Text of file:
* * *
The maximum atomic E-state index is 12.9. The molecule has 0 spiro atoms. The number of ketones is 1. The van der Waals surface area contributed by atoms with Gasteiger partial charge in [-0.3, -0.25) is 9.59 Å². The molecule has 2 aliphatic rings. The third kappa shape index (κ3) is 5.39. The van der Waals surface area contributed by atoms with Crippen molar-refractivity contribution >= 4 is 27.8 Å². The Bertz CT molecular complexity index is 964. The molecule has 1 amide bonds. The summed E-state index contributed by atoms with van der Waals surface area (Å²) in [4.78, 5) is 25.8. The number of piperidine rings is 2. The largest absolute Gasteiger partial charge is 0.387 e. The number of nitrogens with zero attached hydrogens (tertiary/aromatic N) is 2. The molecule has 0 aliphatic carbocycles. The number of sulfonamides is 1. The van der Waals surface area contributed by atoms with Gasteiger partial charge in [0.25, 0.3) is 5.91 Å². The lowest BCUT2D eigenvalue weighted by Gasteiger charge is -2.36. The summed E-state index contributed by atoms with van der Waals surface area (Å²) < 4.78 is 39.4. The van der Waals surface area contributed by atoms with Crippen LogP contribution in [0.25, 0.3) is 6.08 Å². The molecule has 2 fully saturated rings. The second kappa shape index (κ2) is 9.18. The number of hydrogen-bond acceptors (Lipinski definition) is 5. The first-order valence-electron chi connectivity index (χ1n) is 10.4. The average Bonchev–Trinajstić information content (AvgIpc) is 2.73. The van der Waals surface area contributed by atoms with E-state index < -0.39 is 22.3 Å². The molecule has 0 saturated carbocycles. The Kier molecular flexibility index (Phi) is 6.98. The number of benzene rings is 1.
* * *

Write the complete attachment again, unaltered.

The maximum atomic E-state index is 12.9. The molecule has 0 spiro atoms. The number of ketones is 1. The van der Waals surface area contributed by atoms with Gasteiger partial charge in [-0.3, -0.25) is 9.59 Å². The molecule has 2 aliphatic rings. The third kappa shape index (κ3) is 5.39. The van der Waals surface area contributed by atoms with Crippen molar-refractivity contribution >= 4 is 27.8 Å². The Bertz CT molecular complexity index is 964. The molecule has 1 amide bonds. The summed E-state index contributed by atoms with van der Waals surface area (Å²) in [4.78, 5) is 25.8. The number of piperidine rings is 2. The largest absolute Gasteiger partial charge is 0.387 e. The number of nitrogens with zero attached hydrogens (tertiary/aromatic N) is 2. The molecule has 0 aliphatic carbocycles. The number of sulfonamides is 1. The van der Waals surface area contributed by atoms with Gasteiger partial charge in [0.25, 0.3) is 5.91 Å². The lowest BCUT2D eigenvalue weighted by Gasteiger charge is -2.36. The summed E-state index contributed by atoms with van der Waals surface area (Å²) < 4.78 is 39.4. The van der Waals surface area contributed by atoms with Crippen LogP contribution in [0.25, 0.3) is 6.08 Å². The molecule has 2 fully saturated rings. The second kappa shape index (κ2) is 9.18. The number of hydrogen-bond acceptors (Lipinski definition) is 5. The first-order valence-electron chi connectivity index (χ1n) is 10.4. The average Bonchev–Trinajstić information content (AvgIpc) is 2.73. The van der Waals surface area contributed by atoms with E-state index < -0.39 is 22.3 Å². The molecule has 0 saturated carbocycles. The Kier molecular flexibility index (Phi) is 6.98. The number of benzene rings is 1.